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All Experimentation on Animals Is Bad And Should be Outlawed - IELTS Task 2 Band 9 Sample Essay


Some people argue that all experimentation on animals is bad and should be outlawed. However, others believe that important scientific discoveries can be made from animal experiments - IELTS Band 9 Essay


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Model Essay 1

The debate over animal experimentation is complex, pivoting on ethical considerations and the pursuit of scientific advancements. Proponents of animal testing argue that it is indispensable for developing medical treatments and ensuring safety in consumer products. However, opponents question its morality and the suffering it causes to animals, advocating for alternatives.


The use of animals in scientific research is often justified by the physiological similarities they share with humans. These similarities enable researchers to glean insights that are directly applicable to human conditions. For instance, studies involving non-human primates have been crucial in evolving our understanding of Parkinson's disease, significantly enhancing treatment options. Such research is generally considered essential during the initial phases of medical studies, aimed at assessing the safety and efficacy of new treatments before they are trialed in humans. This necessary step ensures that potential therapies have been rigorously tested, thereby safeguarding human health during clinical trials.


Despite the current necessity of animal testing in some areas of research, there is a growing emphasis on developing alternatives that could one day eliminate the need for animal subjects entirely. Innovations like sophisticated computer simulations and organ-on-a-chip technology are at the forefront of this shift. Organ-on-a-chip, for example, replicates human organ systems on microchips, enabling researchers to observe the effects of drugs on human tissues in real-time. This technology not only provides data that are potentially more relevant to humans but also reduces the reliance on animal testing. Such advancements underscore the scientific community's commitment to the '3Rs' principle - Reduce, Refine, and Replace - aiming to minimize and eventually end animal testing.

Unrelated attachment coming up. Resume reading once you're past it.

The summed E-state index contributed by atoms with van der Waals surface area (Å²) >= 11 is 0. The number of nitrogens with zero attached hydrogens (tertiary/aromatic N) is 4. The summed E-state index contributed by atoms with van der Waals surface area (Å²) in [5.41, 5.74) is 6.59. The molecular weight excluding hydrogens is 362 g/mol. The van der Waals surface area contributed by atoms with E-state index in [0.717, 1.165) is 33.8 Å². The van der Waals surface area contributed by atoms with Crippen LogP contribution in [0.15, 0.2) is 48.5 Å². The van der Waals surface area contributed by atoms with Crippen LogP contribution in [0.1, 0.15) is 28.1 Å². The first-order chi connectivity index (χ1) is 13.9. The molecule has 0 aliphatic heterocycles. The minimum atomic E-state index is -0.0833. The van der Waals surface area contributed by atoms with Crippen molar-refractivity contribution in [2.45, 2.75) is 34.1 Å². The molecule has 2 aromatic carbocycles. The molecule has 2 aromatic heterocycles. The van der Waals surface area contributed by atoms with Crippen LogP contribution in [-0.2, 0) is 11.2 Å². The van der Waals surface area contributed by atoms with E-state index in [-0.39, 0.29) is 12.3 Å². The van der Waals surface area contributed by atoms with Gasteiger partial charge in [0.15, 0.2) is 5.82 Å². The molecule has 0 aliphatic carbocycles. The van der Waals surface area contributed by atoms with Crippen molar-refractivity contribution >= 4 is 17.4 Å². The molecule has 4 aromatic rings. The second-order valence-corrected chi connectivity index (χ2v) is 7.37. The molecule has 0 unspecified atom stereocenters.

In conclusion, while the current scientific landscape still often requires animal testing, the development of alternative methods is imperative. By investing in and prioritizing these innovations, we can look forward to a future where animal testing is no longer necessary. This not only aligns with ethical standards but also enhances the applicability of research results to human health.


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Model Essay 2

The contentious issue of animal experimentation hinges on ethical concerns versus scientific benefits. This essay contends that while animal testing can be justified by its critical role in medical advancements, it is imperative to enforce stringent ethical guidelines and prioritize the development of alternative methods. The ensuing discussion will explore the necessity of such practices for medical progress and the evolving viability of non-animal testing techniques.


Firstly, the justification for animal testing primarily rests on its indispensability in advancing medical science. Many life-saving treatments, including insulin and vaccines, were developed through research involving animals. For instance, the polio vaccine, which has saved countless lives globally, was pioneered using non-human primates to study the disease's progression and test preliminary vaccine trials. Such examples underscore the argument that when human lives are at stake, animal experimentation can be considered a necessary albeit regrettable option. However, this necessity is contingent upon the absence of alternative methods that could achieve the same results without using animal subjects. Moreover, strict ethical guidelines must govern such experiments to minimize suffering and ensure that such measures are truly the last resort.